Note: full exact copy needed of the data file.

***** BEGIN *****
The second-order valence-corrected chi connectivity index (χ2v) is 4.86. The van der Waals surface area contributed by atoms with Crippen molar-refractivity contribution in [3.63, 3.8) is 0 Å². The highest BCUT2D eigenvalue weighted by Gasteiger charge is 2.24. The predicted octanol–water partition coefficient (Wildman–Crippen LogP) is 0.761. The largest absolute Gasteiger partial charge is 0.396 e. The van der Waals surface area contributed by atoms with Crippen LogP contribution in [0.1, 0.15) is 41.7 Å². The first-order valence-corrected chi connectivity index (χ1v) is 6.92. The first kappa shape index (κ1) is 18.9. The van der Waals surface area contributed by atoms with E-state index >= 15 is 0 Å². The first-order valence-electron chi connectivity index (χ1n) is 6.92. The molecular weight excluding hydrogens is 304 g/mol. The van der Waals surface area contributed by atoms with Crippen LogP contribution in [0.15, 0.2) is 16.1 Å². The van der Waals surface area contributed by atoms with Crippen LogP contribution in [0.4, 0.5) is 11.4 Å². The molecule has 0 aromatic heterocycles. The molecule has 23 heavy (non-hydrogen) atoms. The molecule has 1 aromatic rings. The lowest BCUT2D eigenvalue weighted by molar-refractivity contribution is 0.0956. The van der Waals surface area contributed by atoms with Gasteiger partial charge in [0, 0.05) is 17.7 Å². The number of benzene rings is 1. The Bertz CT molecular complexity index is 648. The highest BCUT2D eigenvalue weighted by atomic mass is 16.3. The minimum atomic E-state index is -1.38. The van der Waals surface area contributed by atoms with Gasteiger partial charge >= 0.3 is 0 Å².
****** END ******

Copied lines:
The second-order valence-corrected chi connectivity index (χ2v) is 4.86. The van der Waals surface area contributed by atoms with Crippen molar-refractivity contribution in [3.63, 3.8) is 0 Å². The highest BCUT2D eigenvalue weighted by Gasteiger charge is 2.24. The predicted octanol–water partition coefficient (Wildman–Crippen LogP) is 0.761. The largest absolute Gasteiger partial charge is 0.396 e. The van der Waals surface area contributed by atoms with Crippen LogP contribution in [0.1, 0.15) is 41.7 Å². The first-order valence-corrected chi connectivity index (χ1v) is 6.92. The first kappa shape index (κ1) is 18.9. The van der Waals surface area contributed by atoms with E-state index >= 15 is 0 Å². The first-order valence-electron chi connectivity index (χ1n) is 6.92. The molecular weight excluding hydrogens is 304 g/mol. The van der Waals surface area contributed by atoms with Crippen LogP contribution in [0.15, 0.2) is 16.1 Å². The van der Waals surface area contributed by atoms with Crippen LogP contribution in [0.4, 0.5) is 11.4 Å². The molecule has 0 aromatic heterocycles. The molecule has 23 heavy (non-hydrogen) atoms. The molecule has 1 aromatic rings. The lowest BCUT2D eigenvalue weighted by molar-refractivity contribution is 0.0956. The van der Waals surface area contributed by atoms with Gasteiger partial charge in [0, 0.05) is 17.7 Å². The number of benzene rings is 1. The Bertz CT molecular complexity index is 648. The highest BCUT2D eigenvalue weighted by atomic mass is 16.3. The minimum atomic E-state index is -1.38. The van der Waals surface area contributed by atoms with Gasteiger partial charge >= 0.3 is 0 Å².